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UK supplier creates low morphine poppy seed blend after drug test alarm

Post a commentBy David Anderson , 14-Jun-2017
Last updated on 14-Jun-2017 at 14:45 GMT2017-06-14T14:45:18Z

© iStock/YelenaYemchuk
© iStock/YelenaYemchuk

A UK-based specialist ingredient maker has launched a poppy seed blend which contains low morphine content, amid a number of recent cases in which individuals have failed drug tests after eating poppy seeds.

London-based ingredients company FDL is hoping its Low Morphine Poppy Blend will prove a big hit with the UK’s major bread companies, which includes Associated British Foods-owned Allied Bakeries and Warburtons.

Speaking to FoodNavigator, doctor Gareth Elwin, a divisional director with FDL, said the rise in the number of people testing positive for heroine after eating poppy seeds was presenting a problem for bread companies

“For the baking companies, they have been concerned about this for a while because it has the potential to have a negative impact on their brand image,” he told us.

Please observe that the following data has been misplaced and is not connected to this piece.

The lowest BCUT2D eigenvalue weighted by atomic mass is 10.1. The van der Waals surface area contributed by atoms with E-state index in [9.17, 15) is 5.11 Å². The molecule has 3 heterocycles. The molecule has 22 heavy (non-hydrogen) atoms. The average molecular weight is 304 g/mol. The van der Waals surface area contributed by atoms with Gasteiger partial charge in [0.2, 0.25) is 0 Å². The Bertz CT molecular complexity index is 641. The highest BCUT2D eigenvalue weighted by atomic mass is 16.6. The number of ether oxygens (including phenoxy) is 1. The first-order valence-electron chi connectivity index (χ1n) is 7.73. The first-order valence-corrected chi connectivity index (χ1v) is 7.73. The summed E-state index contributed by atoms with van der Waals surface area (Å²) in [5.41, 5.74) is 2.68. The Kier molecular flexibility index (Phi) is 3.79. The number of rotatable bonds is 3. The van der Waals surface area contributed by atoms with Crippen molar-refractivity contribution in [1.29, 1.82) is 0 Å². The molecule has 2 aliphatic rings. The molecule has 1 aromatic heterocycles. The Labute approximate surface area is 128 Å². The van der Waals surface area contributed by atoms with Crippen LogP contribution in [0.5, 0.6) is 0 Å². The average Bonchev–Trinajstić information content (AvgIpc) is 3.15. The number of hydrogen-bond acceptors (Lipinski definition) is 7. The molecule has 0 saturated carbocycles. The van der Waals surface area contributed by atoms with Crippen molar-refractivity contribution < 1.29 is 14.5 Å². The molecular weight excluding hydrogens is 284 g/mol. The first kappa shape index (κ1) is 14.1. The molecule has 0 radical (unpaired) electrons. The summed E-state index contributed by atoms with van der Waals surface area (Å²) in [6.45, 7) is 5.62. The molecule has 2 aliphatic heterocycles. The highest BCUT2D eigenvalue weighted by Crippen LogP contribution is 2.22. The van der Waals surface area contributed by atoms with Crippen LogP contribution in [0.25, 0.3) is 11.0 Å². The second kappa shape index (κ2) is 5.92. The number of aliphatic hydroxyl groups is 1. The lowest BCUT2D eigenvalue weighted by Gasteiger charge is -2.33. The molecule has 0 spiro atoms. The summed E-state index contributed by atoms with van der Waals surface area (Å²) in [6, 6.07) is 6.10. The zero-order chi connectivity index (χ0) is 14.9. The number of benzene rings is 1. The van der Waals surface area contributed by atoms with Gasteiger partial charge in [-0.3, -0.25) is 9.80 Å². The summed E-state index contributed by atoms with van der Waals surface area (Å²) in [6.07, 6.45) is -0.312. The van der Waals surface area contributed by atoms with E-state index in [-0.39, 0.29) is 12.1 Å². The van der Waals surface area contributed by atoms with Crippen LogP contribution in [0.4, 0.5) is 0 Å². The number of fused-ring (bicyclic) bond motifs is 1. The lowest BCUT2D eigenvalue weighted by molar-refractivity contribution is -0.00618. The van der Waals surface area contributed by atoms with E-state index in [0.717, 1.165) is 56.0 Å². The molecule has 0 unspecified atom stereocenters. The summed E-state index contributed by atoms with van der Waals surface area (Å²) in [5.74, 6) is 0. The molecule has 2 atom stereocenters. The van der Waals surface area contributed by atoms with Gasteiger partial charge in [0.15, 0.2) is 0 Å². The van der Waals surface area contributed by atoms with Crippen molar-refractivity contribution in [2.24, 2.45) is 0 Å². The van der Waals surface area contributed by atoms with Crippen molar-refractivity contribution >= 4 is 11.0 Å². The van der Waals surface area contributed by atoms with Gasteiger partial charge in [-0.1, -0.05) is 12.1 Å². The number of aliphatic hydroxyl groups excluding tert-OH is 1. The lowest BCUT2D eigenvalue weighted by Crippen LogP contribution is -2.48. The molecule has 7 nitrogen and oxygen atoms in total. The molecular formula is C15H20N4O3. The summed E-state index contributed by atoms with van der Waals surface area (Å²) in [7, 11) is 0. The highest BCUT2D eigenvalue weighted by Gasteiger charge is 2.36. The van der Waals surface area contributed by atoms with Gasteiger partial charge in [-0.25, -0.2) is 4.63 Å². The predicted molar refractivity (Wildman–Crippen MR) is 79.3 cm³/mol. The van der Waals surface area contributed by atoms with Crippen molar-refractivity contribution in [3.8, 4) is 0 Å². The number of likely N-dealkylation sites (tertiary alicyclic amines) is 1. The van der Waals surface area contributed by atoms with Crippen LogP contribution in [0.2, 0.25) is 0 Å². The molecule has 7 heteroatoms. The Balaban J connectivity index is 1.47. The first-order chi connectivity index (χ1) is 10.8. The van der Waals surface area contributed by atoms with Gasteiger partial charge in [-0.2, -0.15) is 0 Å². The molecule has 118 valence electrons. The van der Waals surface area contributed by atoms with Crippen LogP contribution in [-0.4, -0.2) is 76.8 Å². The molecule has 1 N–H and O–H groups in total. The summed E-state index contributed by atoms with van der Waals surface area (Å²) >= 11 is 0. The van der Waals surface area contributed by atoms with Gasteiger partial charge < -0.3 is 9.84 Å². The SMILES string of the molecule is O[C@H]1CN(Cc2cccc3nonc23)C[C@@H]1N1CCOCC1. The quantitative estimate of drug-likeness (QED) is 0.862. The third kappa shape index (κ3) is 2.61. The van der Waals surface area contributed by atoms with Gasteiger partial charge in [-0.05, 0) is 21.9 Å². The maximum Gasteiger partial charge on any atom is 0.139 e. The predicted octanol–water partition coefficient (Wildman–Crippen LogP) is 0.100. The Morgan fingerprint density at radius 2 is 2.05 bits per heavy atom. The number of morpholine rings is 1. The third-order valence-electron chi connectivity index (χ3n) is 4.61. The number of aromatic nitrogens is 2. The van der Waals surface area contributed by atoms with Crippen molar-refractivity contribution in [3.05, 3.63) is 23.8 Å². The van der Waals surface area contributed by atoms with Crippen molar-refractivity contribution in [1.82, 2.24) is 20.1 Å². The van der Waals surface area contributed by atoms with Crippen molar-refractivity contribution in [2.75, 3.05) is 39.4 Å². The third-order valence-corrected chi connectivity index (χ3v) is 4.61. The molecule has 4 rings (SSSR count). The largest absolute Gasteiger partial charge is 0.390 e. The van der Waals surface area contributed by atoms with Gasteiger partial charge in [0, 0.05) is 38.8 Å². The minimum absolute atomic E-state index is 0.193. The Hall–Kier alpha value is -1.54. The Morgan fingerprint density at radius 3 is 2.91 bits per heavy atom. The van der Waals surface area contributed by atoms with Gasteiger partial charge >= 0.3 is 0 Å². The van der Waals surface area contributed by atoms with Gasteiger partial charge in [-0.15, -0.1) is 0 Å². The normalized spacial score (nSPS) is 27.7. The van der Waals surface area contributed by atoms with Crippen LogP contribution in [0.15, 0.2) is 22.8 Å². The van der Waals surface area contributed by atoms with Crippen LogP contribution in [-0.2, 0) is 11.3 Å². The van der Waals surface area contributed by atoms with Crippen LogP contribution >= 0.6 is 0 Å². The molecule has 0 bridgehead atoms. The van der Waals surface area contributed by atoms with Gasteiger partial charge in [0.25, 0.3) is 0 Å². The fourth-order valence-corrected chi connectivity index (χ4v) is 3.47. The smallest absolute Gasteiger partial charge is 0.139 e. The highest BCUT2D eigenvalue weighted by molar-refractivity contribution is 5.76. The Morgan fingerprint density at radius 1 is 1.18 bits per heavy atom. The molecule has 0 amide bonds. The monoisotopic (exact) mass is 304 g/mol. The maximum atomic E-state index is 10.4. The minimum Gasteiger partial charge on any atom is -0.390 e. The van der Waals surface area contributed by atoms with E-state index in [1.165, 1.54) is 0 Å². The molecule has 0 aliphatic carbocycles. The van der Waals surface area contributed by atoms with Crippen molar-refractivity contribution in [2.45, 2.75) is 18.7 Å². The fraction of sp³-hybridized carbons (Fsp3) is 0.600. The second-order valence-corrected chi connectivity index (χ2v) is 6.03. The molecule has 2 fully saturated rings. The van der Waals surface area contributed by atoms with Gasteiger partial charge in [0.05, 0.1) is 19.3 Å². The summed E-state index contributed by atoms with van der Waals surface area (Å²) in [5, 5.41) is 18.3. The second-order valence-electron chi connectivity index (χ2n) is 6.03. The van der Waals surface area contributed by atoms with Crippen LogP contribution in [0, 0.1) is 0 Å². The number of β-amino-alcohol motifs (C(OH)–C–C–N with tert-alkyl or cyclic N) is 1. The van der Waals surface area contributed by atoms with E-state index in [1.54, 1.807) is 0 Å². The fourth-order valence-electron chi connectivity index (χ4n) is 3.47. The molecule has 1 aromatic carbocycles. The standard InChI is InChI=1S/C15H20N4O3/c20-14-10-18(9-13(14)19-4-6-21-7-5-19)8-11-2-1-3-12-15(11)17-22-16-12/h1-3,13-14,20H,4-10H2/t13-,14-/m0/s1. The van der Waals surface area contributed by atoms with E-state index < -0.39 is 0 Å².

The issue was bought to light when veteran TV presenter Angela Rippon, 72, tested positive for opiates after eating poppy seeds in a loaf of bread.

Her test result picked up the presence of morphine, derived from opium, and was broadcast in her BBC One show Rip Off Britain last week.

The show pointed out that drug tests are becoming more common in work environments where employees drive, operate machinery or involve public safety.

Elwin said one of the big bread companies has inked a deal with FDL to now begin selling its low-morphine poppy blend.

Profit margins at the major bread makers are under pressure from intense competition in the market and have been hit by retailers buying alternative cheaper bread.

But Elwin warned against bread companies looking to source cheap ingredients.

He said the negative publicity around the failed drug tests “should not be used as a reason to reduce or remove this popular seed in bakery products but should force the UK bakery industry to reassess their cheapest is best sourcing policy”.

FDL says its new blend has engineered the morphine content down by blending together low morphine seeds, which are usually growing in Eastern Europe, and the UK cheaper higher morphine content seed.

Elwin says its new blend has residual morphine levels below 20 parts per million- considerable below the level which would show up in a drugs test- compared to the 900 parts per million of rival UK poppy seeds.

FDL provides tailored ingredients for the food, drinks and fragrances sector and has offices in England, the US, India and China.

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